In the early 20th century, after the destruction of the Ottoman Empire which had long kept a tight rein on Jewish practice, and before the 1967 War, which finally liberated and unified Jerusalem, early photographs bear witness that Jewish men and women unselfconsciously gathered at the Kotel and prayed together. Amanda Borschel-Dan wrote,
From the mid-1800s, photographs of Jews praying together at the Western Wall became common on the walls of houses across the Western world. Today, a rich collection is found in Washington’s Library of Congress digital archives, in which a jumble of Sephardic and Ashkenazi Jews, men and women, are depicted in prayer at what has been considered one of Judaism’s holiest sites for the past two millennia.
Mixed prayer, with men and women praying together, appears to be the norm – or at least a viable option – in these archival images, aside from High Holy Day crushes, in which women either were not in attendance, or prayed off to the side.
Then came the Six-Day War in 1967, and the Jews once again possessed all of Jerusalem – including the Western Wall. In fact, just weeks ago, iconic images of that astonishing military victory appeared as the 50th anniversary of the 1967 War was celebrated.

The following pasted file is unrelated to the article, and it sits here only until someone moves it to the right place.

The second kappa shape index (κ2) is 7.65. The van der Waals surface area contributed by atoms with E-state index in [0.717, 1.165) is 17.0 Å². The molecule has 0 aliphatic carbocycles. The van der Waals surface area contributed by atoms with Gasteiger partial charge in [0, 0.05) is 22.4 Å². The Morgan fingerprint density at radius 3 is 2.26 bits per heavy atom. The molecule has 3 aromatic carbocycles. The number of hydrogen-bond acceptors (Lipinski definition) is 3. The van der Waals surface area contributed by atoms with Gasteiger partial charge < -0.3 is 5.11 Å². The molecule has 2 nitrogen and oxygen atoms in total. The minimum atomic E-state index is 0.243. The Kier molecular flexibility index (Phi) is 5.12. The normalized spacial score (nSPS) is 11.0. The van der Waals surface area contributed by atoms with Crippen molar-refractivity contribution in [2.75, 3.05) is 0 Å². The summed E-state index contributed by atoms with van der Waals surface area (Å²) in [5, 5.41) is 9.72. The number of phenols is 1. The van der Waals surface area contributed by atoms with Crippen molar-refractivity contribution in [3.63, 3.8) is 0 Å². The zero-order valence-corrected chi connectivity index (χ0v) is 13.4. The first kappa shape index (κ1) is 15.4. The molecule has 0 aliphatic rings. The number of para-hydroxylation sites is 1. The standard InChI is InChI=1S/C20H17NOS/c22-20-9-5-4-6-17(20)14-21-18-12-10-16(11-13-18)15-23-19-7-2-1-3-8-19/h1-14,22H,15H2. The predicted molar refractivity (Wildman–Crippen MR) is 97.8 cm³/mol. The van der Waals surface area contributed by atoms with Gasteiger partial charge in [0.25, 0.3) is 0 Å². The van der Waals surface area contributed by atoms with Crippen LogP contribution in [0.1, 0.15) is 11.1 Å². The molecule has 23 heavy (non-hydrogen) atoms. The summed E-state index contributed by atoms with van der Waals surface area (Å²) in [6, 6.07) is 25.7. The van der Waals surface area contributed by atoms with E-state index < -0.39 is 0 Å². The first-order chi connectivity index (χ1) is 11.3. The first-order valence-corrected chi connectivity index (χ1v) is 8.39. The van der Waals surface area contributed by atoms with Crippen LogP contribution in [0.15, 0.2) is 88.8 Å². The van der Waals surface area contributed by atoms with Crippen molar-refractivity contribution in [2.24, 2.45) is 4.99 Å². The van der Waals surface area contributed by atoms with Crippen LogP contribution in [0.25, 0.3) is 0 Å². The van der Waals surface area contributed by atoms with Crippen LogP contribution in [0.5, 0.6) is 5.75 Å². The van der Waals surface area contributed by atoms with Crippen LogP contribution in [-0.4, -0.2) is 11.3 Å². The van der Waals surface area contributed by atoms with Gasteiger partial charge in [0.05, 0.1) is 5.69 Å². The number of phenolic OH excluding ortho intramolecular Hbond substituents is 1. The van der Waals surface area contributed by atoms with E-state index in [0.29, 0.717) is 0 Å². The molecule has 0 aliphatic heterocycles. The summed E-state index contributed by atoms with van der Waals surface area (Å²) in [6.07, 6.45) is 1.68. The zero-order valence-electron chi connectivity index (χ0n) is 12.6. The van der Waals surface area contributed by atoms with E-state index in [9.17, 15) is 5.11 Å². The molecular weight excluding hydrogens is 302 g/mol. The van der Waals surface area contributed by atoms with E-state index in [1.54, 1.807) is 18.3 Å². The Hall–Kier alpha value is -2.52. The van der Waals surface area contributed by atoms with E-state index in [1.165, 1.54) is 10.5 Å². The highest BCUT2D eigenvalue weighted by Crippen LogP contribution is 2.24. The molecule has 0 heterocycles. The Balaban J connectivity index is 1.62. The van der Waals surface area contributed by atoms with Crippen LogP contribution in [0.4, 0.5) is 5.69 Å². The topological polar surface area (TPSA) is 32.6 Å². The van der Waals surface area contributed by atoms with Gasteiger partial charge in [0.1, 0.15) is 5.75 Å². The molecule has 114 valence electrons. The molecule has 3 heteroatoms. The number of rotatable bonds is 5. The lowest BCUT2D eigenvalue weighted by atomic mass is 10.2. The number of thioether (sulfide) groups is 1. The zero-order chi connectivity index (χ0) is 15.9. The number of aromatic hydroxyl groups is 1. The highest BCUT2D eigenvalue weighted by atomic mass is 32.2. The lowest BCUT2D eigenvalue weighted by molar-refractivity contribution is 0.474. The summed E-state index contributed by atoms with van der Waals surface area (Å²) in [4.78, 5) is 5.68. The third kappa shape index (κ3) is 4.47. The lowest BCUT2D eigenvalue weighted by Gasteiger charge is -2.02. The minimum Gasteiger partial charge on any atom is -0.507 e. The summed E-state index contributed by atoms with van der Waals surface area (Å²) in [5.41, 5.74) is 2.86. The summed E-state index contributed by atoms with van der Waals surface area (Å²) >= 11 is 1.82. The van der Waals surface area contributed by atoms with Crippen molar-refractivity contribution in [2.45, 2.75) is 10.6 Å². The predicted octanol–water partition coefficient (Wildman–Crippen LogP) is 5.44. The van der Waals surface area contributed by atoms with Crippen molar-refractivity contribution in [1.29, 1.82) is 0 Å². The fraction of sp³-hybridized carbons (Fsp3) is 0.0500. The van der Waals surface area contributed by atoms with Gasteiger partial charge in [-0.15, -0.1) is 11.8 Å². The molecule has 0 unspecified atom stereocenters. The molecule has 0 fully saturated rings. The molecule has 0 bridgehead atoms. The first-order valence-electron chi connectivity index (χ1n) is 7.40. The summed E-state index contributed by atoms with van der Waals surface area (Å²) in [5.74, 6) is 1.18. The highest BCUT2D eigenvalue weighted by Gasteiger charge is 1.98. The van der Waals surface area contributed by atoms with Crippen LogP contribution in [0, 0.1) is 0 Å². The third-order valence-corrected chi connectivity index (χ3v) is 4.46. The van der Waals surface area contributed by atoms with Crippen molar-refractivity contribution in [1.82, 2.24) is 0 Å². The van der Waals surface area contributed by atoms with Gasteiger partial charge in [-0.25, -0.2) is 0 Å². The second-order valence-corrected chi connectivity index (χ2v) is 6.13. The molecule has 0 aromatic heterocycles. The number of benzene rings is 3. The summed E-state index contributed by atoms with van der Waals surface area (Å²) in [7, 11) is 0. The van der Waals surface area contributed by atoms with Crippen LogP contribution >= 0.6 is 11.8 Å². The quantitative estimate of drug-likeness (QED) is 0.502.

The Islamic Dome of the Rock and Al Aqsa Mosque have dominated the Temple Mount plaza since the seventh century CE. After June 1967, rabbis warned Jews against walking on the mount’s sacred soil for fear of treading on the site of the biblical Holy of Holies. Some religious leaders forbad all pilgrimages to the Temple Mount, fearing further desecration.
The Western Wall suffered no such restrictions. It was a worship destination for the Jewish faithful, both near and far.
However, as time passed, rabbinical constraints were extended to the Wall, as well. Most notably, it was divided into separate sections for men and women. This reflected the gender separation that is traditional in Orthodox synagogues around the world.
Although men and women had prayed together at the Wall for centuries, it was now forbidden.
Meanwhile, as travel opportunities increased, families began traveling to Israel from abroad to celebrate their children’s Bar Mitzvahs and Bat Mitzvahs at the Kotel. Many of those who observed these rites of passage at the Western Wall belonged to either conservative or reformed Jewish congregations. Therefore, their family events were scrutinized by the watchful eye of the rabbinate, who were determined to maintain ultra-Orthodox Jewish traditions and religious laws at the Wall.
Then, in the 1980s, a new Jewish feminist movement emerged: